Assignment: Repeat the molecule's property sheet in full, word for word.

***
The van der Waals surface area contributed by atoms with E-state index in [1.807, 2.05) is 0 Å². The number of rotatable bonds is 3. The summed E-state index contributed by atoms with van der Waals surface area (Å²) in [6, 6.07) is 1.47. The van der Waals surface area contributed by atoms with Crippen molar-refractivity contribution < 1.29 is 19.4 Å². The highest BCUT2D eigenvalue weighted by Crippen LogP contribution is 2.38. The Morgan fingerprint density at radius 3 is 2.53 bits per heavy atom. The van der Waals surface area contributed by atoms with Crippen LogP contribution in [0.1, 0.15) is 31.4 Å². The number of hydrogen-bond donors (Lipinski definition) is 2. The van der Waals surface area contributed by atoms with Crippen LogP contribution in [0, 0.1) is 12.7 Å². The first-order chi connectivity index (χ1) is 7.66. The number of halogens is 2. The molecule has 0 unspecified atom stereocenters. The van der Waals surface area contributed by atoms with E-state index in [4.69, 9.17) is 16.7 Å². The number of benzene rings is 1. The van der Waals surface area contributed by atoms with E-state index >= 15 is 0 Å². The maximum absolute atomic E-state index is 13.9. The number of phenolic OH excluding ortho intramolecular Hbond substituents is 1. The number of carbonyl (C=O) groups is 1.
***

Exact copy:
The van der Waals surface area contributed by atoms with E-state index in [1.807, 2.05) is 0 Å². The number of rotatable bonds is 3. The summed E-state index contributed by atoms with van der Waals surface area (Å²) in [6, 6.07) is 1.47. The van der Waals surface area contributed by atoms with Crippen molar-refractivity contribution < 1.29 is 19.4 Å². The highest BCUT2D eigenvalue weighted by Crippen LogP contribution is 2.38. The Morgan fingerprint density at radius 3 is 2.53 bits per heavy atom. The van der Waals surface area contributed by atoms with Crippen LogP contribution in [0.1, 0.15) is 31.4 Å². The number of hydrogen-bond donors (Lipinski definition) is 2. The van der Waals surface area contributed by atoms with Crippen LogP contribution in [0, 0.1) is 12.7 Å². The first-order chi connectivity index (χ1) is 7.66. The number of halogens is 2. The molecule has 0 unspecified atom stereocenters. The van der Waals surface area contributed by atoms with E-state index in [4.69, 9.17) is 16.7 Å². The number of benzene rings is 1. The van der Waals surface area contributed by atoms with E-state index >= 15 is 0 Å². The maximum absolute atomic E-state index is 13.9. The number of phenolic OH excluding ortho intramolecular Hbond substituents is 1. The number of carbonyl (C=O) groups is 1.